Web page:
A great deal of the processing I do to understand what Steve is saying to me and to then decide on my responses involves manipulating patterns using neural networks. So before explaining how neural networks work, the animation above will take you through a few of the typical patterns encountered in language processing. As a human you will see these patterns as representing quite different things, but it is important to remember that for me all patterns are just arrays of numbers. So for example, the sounds you hear are pressure waves travelling in air. You experience them as vibrations in your ear drum whereas I see them as just a sequence of numbers which happen to represent the amplitude of the pressure wave at successive moments in time.
Patterns are either fixed in size or variable length sequences and as you will see later, this affects the way they are processed by my neural networks. Fixed size static patterns can be processed by the most basic form of neural network called a feed forward neural network. Sequences require a mechanism which allows the processing of each element of the sequence to take account of its neighbours. I will show you one way of doing this using recurrent networks. Some times I have to process images or image-like data and for these I often use convolutional networks which involve aspects of both static and recurrent processing.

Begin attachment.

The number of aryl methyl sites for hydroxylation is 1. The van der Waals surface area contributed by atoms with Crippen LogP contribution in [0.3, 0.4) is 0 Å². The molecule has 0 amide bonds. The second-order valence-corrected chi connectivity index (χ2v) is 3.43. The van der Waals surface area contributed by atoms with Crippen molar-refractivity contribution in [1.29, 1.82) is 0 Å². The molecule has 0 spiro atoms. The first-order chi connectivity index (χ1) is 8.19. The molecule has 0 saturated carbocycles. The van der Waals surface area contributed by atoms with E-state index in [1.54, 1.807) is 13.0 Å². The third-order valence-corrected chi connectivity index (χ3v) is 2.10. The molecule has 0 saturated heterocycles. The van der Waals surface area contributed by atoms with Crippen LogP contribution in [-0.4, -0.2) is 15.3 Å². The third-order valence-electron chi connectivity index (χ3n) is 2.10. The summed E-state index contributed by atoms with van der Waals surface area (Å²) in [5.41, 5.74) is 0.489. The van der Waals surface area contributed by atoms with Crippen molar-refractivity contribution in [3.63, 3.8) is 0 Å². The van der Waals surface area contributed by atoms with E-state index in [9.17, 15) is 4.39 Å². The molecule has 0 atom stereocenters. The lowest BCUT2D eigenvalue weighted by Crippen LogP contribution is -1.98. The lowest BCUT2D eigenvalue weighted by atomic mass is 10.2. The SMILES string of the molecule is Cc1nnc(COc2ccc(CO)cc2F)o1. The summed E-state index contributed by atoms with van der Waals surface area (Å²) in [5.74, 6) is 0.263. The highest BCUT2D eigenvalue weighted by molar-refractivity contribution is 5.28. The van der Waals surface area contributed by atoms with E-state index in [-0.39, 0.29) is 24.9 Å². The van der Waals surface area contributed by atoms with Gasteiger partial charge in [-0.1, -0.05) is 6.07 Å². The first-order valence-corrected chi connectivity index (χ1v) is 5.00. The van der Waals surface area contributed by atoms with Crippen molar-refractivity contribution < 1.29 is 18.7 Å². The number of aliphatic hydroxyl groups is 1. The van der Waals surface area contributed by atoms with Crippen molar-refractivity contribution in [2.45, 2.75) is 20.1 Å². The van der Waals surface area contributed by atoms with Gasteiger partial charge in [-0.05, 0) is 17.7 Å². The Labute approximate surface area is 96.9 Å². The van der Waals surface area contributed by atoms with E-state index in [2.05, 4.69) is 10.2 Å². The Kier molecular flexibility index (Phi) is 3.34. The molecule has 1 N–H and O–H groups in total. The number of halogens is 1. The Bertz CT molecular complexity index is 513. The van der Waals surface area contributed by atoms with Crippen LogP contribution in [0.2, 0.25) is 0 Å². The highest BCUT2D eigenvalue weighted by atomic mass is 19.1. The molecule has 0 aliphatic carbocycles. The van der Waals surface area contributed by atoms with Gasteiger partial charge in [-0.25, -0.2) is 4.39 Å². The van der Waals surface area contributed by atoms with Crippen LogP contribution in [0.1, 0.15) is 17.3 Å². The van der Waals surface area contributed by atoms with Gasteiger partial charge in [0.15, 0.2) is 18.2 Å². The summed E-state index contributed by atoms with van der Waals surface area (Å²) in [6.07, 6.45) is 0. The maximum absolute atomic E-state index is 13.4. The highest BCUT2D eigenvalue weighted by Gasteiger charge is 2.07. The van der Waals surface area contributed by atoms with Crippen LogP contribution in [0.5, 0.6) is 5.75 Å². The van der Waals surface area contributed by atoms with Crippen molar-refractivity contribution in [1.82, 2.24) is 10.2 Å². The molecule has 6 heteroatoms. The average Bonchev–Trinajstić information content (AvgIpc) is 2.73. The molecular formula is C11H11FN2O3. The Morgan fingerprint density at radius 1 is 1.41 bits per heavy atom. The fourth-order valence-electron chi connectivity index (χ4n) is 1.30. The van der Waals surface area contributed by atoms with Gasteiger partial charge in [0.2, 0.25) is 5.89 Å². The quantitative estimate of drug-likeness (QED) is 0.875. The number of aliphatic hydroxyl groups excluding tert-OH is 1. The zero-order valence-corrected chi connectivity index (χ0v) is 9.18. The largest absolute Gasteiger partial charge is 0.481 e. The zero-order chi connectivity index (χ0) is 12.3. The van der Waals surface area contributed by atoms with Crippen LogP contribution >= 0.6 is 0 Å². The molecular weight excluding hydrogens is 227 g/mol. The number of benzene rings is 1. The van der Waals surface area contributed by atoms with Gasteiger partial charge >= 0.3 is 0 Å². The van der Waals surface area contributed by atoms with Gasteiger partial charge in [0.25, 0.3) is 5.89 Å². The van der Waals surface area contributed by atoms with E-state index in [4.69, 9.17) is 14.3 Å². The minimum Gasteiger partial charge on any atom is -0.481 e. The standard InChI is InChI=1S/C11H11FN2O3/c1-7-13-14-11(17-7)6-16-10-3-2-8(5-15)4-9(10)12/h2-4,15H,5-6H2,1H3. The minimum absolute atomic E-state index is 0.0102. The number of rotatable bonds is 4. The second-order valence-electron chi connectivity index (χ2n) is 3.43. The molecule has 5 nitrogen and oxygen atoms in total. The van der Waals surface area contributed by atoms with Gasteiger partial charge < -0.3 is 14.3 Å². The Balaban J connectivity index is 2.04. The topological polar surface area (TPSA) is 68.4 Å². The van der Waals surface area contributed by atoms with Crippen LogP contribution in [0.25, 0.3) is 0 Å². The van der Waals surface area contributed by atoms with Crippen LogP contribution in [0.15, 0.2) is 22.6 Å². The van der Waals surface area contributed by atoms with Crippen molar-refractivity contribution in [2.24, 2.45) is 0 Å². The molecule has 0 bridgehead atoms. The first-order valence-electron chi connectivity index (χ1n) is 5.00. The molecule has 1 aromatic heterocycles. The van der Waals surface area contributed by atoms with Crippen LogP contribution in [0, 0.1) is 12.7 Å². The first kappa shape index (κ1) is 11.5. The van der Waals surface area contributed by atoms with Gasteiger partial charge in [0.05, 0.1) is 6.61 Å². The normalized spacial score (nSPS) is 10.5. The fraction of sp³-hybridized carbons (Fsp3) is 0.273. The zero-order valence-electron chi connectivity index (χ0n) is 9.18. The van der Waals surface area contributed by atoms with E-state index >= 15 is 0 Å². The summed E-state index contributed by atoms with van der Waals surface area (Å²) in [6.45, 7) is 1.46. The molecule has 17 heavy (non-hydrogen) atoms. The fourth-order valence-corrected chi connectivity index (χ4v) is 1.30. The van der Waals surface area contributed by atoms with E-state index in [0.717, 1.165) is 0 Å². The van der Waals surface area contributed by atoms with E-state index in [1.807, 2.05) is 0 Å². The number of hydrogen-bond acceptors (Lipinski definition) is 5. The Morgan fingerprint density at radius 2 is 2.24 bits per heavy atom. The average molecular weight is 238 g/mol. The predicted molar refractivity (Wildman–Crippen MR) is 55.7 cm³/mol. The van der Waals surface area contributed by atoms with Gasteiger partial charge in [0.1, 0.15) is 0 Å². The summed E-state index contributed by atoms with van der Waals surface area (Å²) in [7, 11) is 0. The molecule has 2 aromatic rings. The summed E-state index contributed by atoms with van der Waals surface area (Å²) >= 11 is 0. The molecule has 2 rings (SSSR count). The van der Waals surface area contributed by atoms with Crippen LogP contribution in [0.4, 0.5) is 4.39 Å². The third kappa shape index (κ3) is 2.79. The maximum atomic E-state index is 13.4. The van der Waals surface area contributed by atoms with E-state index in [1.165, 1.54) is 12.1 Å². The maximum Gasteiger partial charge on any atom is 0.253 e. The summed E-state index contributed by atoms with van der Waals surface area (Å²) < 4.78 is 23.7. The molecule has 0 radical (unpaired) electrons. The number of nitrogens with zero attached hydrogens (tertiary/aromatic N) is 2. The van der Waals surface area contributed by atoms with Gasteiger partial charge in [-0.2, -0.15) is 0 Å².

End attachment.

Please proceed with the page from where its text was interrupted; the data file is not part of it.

Neural networks can be trained to transform an input pattern into an output pattern. When processing data, there are three kinds of transform. To encode symbols in the real world, I represent them by an array which is the same size as the total number of different symbols. I then encode a specific symbol by setting the element corresponding to that symbol to 1 and all of the other elements 0. This so-called 1-hot encoding is a simple way to input symbolic data such as words into my neural circuitry but for subsequent processing I use a more compact representation called an embedding. This is just a vector of numbers but it is much smaller than a 1-hot encoding and most of its values will be non-zero. Computing these embeddings is the first kind of pattern transform that I used.
The second kind of transform involves manipulating input embeddings to focus on the specific types of information I am trying to extract. This often involves combining information from multiple sources by various forms of weighted summation.
The third kind of transform is classification which can be regarded as the inverse of embedding. For example, the data being processed may need to be allocated to a specific class. To do this, I would ideally output a 1-hot vector with the element corresponding to the chosen class being 1 and all other elements 0. However, there is usually some uncertainty in classification so instead I output a vector representing the probability of each class. Now if you haven’t done so already, please watch the movie.